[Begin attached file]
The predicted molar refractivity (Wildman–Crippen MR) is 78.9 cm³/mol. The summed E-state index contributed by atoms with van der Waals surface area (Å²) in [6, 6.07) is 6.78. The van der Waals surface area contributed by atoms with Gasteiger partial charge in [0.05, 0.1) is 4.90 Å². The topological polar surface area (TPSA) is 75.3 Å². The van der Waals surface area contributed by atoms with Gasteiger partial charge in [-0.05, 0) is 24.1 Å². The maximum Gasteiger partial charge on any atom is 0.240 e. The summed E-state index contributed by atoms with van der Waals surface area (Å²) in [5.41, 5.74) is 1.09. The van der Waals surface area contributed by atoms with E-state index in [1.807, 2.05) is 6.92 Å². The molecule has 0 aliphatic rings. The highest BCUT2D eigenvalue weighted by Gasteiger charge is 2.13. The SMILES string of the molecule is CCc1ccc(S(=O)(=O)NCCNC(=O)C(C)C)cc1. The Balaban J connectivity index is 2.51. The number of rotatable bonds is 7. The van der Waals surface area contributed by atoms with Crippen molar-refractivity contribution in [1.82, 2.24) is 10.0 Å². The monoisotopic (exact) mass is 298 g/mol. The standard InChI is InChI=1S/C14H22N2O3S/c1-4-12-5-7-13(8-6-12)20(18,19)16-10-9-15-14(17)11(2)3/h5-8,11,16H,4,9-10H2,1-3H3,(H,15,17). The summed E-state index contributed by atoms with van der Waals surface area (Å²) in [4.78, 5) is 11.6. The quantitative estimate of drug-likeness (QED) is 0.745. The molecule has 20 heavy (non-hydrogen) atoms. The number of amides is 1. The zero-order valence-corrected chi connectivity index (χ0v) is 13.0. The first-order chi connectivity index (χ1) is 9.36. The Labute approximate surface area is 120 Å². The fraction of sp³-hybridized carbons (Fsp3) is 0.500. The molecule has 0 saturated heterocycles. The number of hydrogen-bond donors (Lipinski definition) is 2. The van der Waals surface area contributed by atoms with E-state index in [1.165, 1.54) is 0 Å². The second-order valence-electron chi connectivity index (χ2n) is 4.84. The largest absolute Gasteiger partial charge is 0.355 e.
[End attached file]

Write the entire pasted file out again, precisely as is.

The predicted molar refractivity (Wildman–Crippen MR) is 78.9 cm³/mol. The summed E-state index contributed by atoms with van der Waals surface area (Å²) in [6, 6.07) is 6.78. The van der Waals surface area contributed by atoms with Gasteiger partial charge in [0.05, 0.1) is 4.90 Å². The topological polar surface area (TPSA) is 75.3 Å². The van der Waals surface area contributed by atoms with Gasteiger partial charge in [-0.05, 0) is 24.1 Å². The maximum Gasteiger partial charge on any atom is 0.240 e. The summed E-state index contributed by atoms with van der Waals surface area (Å²) in [5.41, 5.74) is 1.09. The van der Waals surface area contributed by atoms with E-state index in [1.807, 2.05) is 6.92 Å². The molecule has 0 aliphatic rings. The highest BCUT2D eigenvalue weighted by Gasteiger charge is 2.13. The SMILES string of the molecule is CCc1ccc(S(=O)(=O)NCCNC(=O)C(C)C)cc1. The Balaban J connectivity index is 2.51. The number of rotatable bonds is 7. The van der Waals surface area contributed by atoms with Crippen molar-refractivity contribution in [1.82, 2.24) is 10.0 Å². The monoisotopic (exact) mass is 298 g/mol. The standard InChI is InChI=1S/C14H22N2O3S/c1-4-12-5-7-13(8-6-12)20(18,19)16-10-9-15-14(17)11(2)3/h5-8,11,16H,4,9-10H2,1-3H3,(H,15,17). The summed E-state index contributed by atoms with van der Waals surface area (Å²) in [4.78, 5) is 11.6. The quantitative estimate of drug-likeness (QED) is 0.745. The molecule has 20 heavy (non-hydrogen) atoms. The number of amides is 1. The zero-order valence-corrected chi connectivity index (χ0v) is 13.0. The first-order chi connectivity index (χ1) is 9.36. The Labute approximate surface area is 120 Å². The fraction of sp³-hybridized carbons (Fsp3) is 0.500. The molecule has 0 saturated heterocycles. The number of hydrogen-bond donors (Lipinski definition) is 2. The van der Waals surface area contributed by atoms with E-state index in [1.165, 1.54) is 0 Å². The second-order valence-electron chi connectivity index (χ2n) is 4.84. The largest absolute Gasteiger partial charge is 0.355 e.